What happened to that pleasant Koosh ball-slinging, “cutie patootie”-calling woman the American public knew as Rosie O’Donnell? In her recent mudslinging feud with Donald Trump, she has done nothing but cement herself as the judgmental warmonger of the celebrity world. Of course, Trump has no excuse for his childish
behavior either. But perhaps O’Donnell’s fall from grace is bigger than a mere in-the-media brawl. It is an example of a mind-boggling trend: the fall of the celebrity role model.
Sure, scoff at the idea of O’Donnell being a role model now. But back in the mid 90s, Rosie was pretty darn cool. She was part of a Temple student’s favorite day – staying home from school, waking up at 10 a.m. and lying on the couch with a glass of OJ.
Flipping on NBC just in time to see her show was part of the sick day regimen.Back then the young and impressionable made sure to tune in if they had the chance, now they tune her out. Most middle school kids could not be paid to watch O’Donnell on “The View.”
O’Donnell is not alone in her plummet. Many beloved role models of our generation have crashed and burned in the past year. Even Rosie’s old favorite, Tom Cruise, has let the public down, acting like a lunatic on- and off-camera. Britney Spears, through a failed marriage and poor decisions like driving with her son in her lap, has earned her a bad rap.
Brad Pitt and Angelina Jolie, arguably the hottest couple to ever exist, started their smoldering love affair in deceit, screwing over one of America’s most adored friends, Jennifer Aniston. Jessica Simpson, who preached to the public about saving herself for marriage, could not work things out with her hubby Nick Lachey. Then the fabloids reported an affair on her part.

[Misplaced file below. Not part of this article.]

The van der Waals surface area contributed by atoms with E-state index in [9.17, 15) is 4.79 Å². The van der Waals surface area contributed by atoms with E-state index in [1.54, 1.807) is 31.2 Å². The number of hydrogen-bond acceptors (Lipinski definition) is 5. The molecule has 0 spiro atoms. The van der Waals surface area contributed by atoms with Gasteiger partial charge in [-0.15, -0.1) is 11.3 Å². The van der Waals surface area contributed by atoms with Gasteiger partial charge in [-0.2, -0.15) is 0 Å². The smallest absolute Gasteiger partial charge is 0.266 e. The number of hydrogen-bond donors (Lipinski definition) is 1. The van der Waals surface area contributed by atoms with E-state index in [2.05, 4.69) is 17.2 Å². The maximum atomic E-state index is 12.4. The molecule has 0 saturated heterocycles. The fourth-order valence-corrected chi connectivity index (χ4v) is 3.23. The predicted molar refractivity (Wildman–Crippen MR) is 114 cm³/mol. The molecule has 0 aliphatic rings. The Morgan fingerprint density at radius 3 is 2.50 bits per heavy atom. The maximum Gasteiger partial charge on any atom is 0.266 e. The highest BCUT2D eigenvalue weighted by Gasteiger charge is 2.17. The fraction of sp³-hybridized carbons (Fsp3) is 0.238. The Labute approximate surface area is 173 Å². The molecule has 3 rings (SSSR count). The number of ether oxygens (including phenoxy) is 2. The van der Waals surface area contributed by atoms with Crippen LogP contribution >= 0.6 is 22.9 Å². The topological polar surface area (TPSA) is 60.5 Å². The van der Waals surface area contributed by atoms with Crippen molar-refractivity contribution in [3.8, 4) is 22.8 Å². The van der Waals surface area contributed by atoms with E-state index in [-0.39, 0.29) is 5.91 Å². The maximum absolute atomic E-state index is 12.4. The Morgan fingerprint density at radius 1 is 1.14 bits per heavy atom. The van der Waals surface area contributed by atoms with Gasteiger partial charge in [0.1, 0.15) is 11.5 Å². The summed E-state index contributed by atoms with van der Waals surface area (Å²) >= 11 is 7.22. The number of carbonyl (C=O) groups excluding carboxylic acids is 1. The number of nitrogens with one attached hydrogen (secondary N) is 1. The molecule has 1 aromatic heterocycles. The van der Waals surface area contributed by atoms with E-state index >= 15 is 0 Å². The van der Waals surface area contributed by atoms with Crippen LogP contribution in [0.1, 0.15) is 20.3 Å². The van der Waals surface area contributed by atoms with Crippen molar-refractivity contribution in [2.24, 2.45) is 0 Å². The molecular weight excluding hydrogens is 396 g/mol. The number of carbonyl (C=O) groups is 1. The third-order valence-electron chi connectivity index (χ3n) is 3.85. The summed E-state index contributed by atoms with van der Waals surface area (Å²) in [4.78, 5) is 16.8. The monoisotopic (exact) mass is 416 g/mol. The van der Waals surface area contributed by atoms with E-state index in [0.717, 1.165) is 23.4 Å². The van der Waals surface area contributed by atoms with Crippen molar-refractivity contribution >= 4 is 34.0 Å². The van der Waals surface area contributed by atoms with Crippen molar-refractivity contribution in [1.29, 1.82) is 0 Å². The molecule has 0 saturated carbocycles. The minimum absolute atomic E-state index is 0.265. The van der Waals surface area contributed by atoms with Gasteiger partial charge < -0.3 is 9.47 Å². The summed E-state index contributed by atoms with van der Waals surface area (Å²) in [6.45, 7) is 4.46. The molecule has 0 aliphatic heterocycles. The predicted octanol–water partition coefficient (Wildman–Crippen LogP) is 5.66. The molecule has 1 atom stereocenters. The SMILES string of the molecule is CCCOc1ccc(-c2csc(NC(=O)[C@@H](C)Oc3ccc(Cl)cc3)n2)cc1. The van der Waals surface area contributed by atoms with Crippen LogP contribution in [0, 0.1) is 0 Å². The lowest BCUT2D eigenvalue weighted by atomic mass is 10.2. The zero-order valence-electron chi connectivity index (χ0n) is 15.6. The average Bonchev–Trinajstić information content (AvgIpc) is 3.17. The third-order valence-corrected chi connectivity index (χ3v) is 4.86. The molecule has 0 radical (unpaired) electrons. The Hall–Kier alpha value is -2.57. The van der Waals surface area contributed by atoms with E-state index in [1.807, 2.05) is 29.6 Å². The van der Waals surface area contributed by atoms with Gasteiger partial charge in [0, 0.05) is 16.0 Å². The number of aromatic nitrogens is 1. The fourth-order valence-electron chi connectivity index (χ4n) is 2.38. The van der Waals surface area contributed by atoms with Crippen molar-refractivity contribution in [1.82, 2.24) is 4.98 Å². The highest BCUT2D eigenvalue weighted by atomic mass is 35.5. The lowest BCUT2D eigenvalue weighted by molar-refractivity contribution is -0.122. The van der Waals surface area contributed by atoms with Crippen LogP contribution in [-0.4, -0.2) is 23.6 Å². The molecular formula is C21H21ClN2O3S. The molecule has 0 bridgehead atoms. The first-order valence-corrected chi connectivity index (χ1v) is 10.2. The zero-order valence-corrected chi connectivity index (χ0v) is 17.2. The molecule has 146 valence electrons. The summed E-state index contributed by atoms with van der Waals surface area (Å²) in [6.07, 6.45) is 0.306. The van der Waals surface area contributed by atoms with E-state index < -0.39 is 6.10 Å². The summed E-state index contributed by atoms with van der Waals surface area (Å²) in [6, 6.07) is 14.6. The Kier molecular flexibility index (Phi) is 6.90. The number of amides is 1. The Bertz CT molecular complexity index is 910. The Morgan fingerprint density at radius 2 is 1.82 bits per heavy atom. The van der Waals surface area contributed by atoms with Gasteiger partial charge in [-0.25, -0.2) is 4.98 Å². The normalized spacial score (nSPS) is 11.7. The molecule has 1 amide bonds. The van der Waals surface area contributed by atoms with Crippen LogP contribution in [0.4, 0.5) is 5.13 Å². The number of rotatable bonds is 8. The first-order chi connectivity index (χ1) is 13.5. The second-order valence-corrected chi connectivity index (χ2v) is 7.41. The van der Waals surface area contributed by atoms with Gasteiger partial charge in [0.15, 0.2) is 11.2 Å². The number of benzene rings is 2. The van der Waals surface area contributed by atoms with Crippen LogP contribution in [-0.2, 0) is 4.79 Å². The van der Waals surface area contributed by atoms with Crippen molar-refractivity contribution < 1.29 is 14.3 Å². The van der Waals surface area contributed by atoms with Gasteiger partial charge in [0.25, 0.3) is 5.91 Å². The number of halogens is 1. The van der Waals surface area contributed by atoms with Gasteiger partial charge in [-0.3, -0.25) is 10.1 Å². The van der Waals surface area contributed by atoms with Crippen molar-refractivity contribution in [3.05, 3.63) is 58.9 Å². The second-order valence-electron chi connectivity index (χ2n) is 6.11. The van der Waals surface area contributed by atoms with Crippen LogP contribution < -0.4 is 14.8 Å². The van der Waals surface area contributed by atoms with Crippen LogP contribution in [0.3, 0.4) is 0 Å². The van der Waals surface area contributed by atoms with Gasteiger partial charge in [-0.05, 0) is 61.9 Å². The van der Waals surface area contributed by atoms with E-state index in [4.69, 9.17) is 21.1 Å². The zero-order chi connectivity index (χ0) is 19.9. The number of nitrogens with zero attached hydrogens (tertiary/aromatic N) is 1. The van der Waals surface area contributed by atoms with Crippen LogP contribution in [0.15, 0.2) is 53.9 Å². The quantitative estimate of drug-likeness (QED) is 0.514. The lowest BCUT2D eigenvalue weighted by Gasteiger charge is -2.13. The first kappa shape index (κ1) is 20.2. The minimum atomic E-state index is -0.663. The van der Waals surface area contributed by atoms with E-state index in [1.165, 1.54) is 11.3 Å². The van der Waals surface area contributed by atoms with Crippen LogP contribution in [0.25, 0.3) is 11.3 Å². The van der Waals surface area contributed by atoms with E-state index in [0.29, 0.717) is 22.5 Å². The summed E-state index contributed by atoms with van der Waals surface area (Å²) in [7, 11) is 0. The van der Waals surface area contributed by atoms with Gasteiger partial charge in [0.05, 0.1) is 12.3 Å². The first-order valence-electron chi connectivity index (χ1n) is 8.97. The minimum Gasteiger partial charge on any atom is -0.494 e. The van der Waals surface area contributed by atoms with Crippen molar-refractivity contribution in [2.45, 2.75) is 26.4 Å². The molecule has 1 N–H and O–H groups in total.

Reese Witherspoon and Ryan Phillippe, the only couple the public had hopes for, ended their marriage in 2006. It sure was an ugly year for celebrity role models.
But it probably was not a good year for plenty of other people, too.We are not perfect. Painting celebrities as such simply because they seem to have it all does not mean that they are able to measure up to that image of greatness.
From the outside looking in, it is hard to remember that the rich and famous are not wizards of perfection.
They have production companies, mansions, self-titled magazines and more. But even Martha Stewart had to do jail time.
Celebrities are in the same boat as all of us. They make mistakes just like Joe down the street who left his wife for some younger, hotter chick. Making mistakes is not a unique trait to celebrities. The “common folk” have surely had their share of letdowns.
Maybe the dangerous thing is to have a role model. It sounds a bit pessimistic, but in a world of inevitable disappointment, those who are worshipped will eventually slip.
Do not be surprised when that knight in shining armor screws up. As strangers, we are all powerless to change the fallen celebrity. No, we cannot help Tom Cruise.
Then again, no matter how hopeless it seems, respect should not go to the wayside. It is not OK to act like a clown and not everyone will leave kids disillusioned.
While it is not possible to rest on one’s laurels, there is a good side to everyone, even if it is hard to see.
Understanding and forgiveness can pave the road to healing the bad hype about fallen role models. And if everyone remembers better times, maybe the bad will seem a little less potent.
Maybe it all boils down to this: Rosie O’Donnell does not have to be liked anymore, but a scowl is not needed when her name is mentioned. Just zone out the craziness, remember the Koosh balls and let the good times roll.
Erin Bernard can be reached at firstname.lastname@example.org.